The term autonomic computing is nothing new. Ever since IBM used this as a marketing term in 2001, this term has been on the periphery of most people focussed on the future IT trends. Clearly, the term has been suffering from overzealous IBM marketing for a long time and, every time I bring this up in a discussion, people always point to this failed marketing effort. In spite of this pushback, I am a strong believer in autonomic computing and believe that we are heading towards that 2001 vision of IBM with more realistic technologies.
In this blog post, I am going to talk about certain trends we consider as the drivers for the eventual evolution of autonomic computing. Let us be clear here. We are nowhere close to this goal but, as someone who sees patterns and extrapolates it to trends, I do see trends leading towards this future. And, this future will arrive sooner than what many in the industry expect. Keep in mind, none of the vendors are going to accept that their technologies will eventually lead to autonomic computing. Since autonomic systems will lead to dramatic reduction in IT operations, accepting its emergence will add resistance to the vendor sales process. The IT vendors and their employees are incentivized to keep autonomic computing very far away in the future.
Trends shaping this evolution
Public clouds changed the way users thought about infrastructure. The success of public clouds brought mindset changes among the end users leading to a change in behavior when it comes to infrastructure services consumption and automation
- The self-service nature of public cloud pushed users to treat infrastructure as cattle than pets, pushing a code-centric approach to infrastructure operations (programmatic approach to operations). Whether it is early day infrastructure as code trends or GitOps pushed by Weaveworks or Infrastructure as developer friendly code pushed by Pulumi, we are seeing the emergence of a completely new way of dealing with infrastructure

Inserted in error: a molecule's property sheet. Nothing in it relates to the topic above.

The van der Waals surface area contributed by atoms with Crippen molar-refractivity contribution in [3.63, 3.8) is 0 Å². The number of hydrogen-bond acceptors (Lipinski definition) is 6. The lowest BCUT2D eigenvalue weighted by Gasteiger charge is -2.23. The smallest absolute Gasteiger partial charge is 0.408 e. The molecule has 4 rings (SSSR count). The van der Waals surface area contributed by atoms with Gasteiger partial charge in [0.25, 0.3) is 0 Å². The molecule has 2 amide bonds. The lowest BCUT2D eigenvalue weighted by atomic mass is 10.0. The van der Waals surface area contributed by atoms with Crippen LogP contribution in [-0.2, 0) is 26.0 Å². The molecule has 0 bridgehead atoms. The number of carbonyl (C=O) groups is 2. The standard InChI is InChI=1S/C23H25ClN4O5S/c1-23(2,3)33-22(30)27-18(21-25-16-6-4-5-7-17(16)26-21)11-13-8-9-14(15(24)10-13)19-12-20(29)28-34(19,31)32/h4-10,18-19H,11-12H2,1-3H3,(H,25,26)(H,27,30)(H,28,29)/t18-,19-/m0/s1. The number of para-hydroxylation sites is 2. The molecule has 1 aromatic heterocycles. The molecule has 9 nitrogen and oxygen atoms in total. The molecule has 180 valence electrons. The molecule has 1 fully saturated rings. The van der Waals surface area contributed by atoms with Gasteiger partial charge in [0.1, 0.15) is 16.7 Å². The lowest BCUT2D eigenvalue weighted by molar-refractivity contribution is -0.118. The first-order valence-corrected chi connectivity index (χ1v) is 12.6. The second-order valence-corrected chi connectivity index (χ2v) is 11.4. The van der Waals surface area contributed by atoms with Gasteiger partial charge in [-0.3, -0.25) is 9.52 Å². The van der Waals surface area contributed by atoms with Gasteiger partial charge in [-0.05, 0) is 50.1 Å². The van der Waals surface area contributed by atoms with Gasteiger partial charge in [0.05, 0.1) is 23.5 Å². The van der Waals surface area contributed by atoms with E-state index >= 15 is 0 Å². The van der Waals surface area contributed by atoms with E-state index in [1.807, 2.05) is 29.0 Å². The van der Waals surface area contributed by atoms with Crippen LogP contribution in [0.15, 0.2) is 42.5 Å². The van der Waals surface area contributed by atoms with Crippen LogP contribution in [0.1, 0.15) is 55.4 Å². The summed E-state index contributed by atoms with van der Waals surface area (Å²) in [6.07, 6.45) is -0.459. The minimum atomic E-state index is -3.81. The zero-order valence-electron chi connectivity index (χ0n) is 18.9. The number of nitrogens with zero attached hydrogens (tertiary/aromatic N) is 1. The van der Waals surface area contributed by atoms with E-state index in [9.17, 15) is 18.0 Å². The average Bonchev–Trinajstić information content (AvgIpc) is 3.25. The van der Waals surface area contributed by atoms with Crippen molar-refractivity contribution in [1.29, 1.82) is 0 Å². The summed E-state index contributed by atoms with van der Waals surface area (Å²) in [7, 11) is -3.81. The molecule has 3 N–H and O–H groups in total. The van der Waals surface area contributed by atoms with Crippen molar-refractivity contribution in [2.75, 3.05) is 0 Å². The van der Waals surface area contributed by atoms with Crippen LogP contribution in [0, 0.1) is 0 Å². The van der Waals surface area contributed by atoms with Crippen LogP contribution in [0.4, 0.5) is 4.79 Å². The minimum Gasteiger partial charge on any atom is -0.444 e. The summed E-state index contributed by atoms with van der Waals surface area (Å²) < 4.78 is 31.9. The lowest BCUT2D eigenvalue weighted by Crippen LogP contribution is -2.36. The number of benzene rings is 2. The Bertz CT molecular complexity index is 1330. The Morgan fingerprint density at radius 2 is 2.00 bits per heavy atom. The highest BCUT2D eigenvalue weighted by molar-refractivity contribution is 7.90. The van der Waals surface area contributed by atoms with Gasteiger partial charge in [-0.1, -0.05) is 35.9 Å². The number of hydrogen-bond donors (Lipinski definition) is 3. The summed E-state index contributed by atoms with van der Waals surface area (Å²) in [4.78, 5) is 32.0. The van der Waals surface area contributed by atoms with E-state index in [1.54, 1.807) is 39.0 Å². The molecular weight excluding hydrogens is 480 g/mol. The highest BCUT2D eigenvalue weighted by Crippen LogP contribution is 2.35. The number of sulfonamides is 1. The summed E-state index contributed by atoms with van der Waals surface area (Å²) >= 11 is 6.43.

- The responsibility for running compute services moved from data centers to hyperscale cloud providers, resulting in large-scale automation to squeeze cost and resource efficiencies. Now higher levels of automation are fast becoming the path for IT to create operational efficiencies and operate at scale
The large-scale automation is the first step in the (auto) management of any distributed system. The availability of programmable interfaces for managing infrastructure is another important criterion for autonomic systems
The declarative approach to Operations
Another trend that makes automation more efficient and, in the future, will make AI driven operations more seamless, is the declarative approach to infrastructure operations. It gained traction as the infrastructure as a code gained traction (with a big push from Puppet) but the success of Kubernetes has made the declarative approach the default way doing modern IT operations. Since the declarative approach allows for the specification of the preferred end state, we expect this model-driven approach to be the underlying fabric of autonomic systems (at least, in the early versions).